Alabama Gulf Coast Zoo After School Adventures Program starts Sept. 14

 

Alabama Gulf Coast Zoo After School Adventures Program starts Sept. 14
By Fran Thompson
The Alabama Gulf Coast Zoo in Gulf Shoress is kicking off its new School Adventures after school program with a three week session from September 14 – October 2.
The Zoo will extend operating hours until 6 p.m. Monday through Friday. Admission on those days will also include a free daily adventure program from 4:30 to 5:30 p.m. The programs are all fun and educational.
Zoo admission is $19.95 for adults (ages 13-54), $16.95 for seniors 55 and up and military personnel, and $14.95 for children ages 3-12. Children 2 and under are admitted free. Prices do not include tax. The Zoo also offers yearly family memberships allowing unlimited visits as well as a 10 percent discount year-round to locals.
The School Adventures program will provide parents another outdoor option for their kids’ after school activities while also introducing children to the world of animals and exposing young minds to a fun, educational experience.
“The COVID crisis created many challenges for parents, students, and teachers. We hope our program will provide our community uplifting support as they navigate these difficult times,” said Joel Hamilton, the Zoo’s executive director.
The zoo opened in March, just prior to Alabama Gov. Ivey’s first Covid-19 quarantine executive orders.
The zoo is easily able to accommodate social distancing with more than 25-acres for patrons to roam.
Giraffe encounters, limited for a time to comply with Alabama’s Pandemic Response Executive Order, are again being offered, with Benjamin and Akayla available at 10 a.m .and 2 p.m. visits daily. The domestic animal barn is also open daily for guests to enjoy mingling with sheep, goats, pigs and other barnyard animals.
“We do require guests to wear masks while participating in the giraffe feedings,’’ Hamilton said. “We also only allow one family group at a time into the feeding area.’’
Additional zoo attractions such as the Soaring Eagle Zipline are open for business. The zipline offers views of the entire park as well as the Gulf of Mexico and Pleasure Island. Monkey Island, The Reptile House, The bird sanctuary and Lemur Island are other zoo draws.
“Come visit, learn a little about the animals, conservation, and the world around us,’’ Hamilton said.
The mission of the not-for-profit zoo is to create compelling experiences that connect people and communities with wildlife and inspire personal responsibility for the conservation of the natural world.
To further that mission, the zoo established its Sustainable Life Centre to highlight the idea of being stewards for the planet through demonstrations of animal conservation, rainwater harvesting, organic gardening and sustainable technologies.
Local business owners Clyde Weir and Andrea Weir Franklin, his daughter, donated 25 acres of prime property north of the Intracoastal Waterway (20499 Oak Road E.) to build the new zoo away from Gulf of Mexico storm surges.
The story of “The Little Zoo That Could” was perfectly documented in a still popular Animal Planet reality series about the Alabama Gulf Coast Zoo. The series – in 13 episodes – told the story about the Noah’s Ark type evacuation from downtown Gulf Shores to property owned by retired zoo director Patti Hall in Elberta before Hurricane Ivan took a direct hit on Hwy. 59 back in September of 2004.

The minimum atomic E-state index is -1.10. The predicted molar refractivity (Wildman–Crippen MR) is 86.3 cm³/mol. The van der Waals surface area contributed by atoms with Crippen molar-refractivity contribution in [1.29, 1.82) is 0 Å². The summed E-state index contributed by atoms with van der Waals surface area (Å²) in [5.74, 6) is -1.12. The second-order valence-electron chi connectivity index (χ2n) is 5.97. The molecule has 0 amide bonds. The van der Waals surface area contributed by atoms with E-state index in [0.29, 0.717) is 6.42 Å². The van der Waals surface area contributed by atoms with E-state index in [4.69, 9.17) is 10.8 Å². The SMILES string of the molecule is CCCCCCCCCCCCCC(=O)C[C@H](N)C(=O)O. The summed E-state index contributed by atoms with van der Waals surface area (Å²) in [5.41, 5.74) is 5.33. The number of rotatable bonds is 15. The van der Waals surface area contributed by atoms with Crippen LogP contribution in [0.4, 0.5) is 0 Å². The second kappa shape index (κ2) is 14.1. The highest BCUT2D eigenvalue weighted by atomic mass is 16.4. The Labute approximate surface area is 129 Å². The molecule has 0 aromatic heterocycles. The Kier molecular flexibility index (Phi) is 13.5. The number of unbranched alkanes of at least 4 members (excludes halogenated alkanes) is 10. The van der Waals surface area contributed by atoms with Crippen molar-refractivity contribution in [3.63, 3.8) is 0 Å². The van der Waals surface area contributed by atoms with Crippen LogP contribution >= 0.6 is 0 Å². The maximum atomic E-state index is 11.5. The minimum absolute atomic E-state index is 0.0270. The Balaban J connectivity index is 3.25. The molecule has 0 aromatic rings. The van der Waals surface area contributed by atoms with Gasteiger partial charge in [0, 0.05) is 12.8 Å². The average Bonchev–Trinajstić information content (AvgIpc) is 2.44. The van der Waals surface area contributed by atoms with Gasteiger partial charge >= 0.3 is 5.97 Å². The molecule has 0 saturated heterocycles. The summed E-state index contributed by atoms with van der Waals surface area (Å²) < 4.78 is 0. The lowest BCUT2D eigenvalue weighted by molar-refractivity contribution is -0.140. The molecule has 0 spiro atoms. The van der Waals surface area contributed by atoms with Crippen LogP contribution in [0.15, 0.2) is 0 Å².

With no other option, Hall and her staff of 39 moved 275 exotic animals to her family farm in Elberta. It was the first U.S. zoo to conduct a full-scale evacuation during a natural disaster. The hit series led to boom in visitors and vast media attention. (The zoo’s 12 ft. alligator, Chucky, escaped its pen area during Ivan’s storm surge, which was an international news story).
Hall and her staff also evacuated the zoo during Hurricanes Dennis and Katrina in 2005.
As the first ZAA-accredited U.S. built in the United States in more than 20 years, the zoo provides a spacious and modern haven for more than 300 animals, including 22 critically endangered, endangered, vulnerable or near threatened species.
A private investment firm purchased $26.26 million in tax exempt bonds that funded the new facility on 25 acres off County Road 6 East.
The land, 4.3 miles north of its original location, was donated by the Weir family back in 2006.
The bond money was also used to purchase 71 acres adjacent to the property which will be used for expansion and additional parking.
The zoo has also secured a $1 million grant from the City of Gulf Shores to help with operational expenses while it transitioned across the Intracoastal Waterway.
The zoo’s residents include big cats, Eurasian Eagle owls, kookaburras and encounter animals such as kangaroos, reptiles, sloths, lemurs and anteaters.
Insects exhibits include one of the world’s most valuable collection of butterflys and moths that are part of the Dirk Beyer Butterfly Observation Outpost. There is also a special space for beehives.
The Safari Club Restaurant, located just outside the entrance to the zoo, is open for lunch and dinner daily, and brunch is available on weekends. There is also locations in the park to purchase food and drinks.
Pictured: Rani, the zoo’s beautiful standard bengal tiger, has a sassy, feisty personality and is very affectionate with her keepers; the zoo’s three spider monkeys include Katy, age 17, Toto, age 30, and Precious, who is 26; Tupari, a 16 week old common marmoset, enjoys a tasty hibiscus flower; giraffe encounters are offered twice daily at the zoo; One of the zoo’s pigs, Kevin Bacon, can be seen in the domestic animal barn daily.

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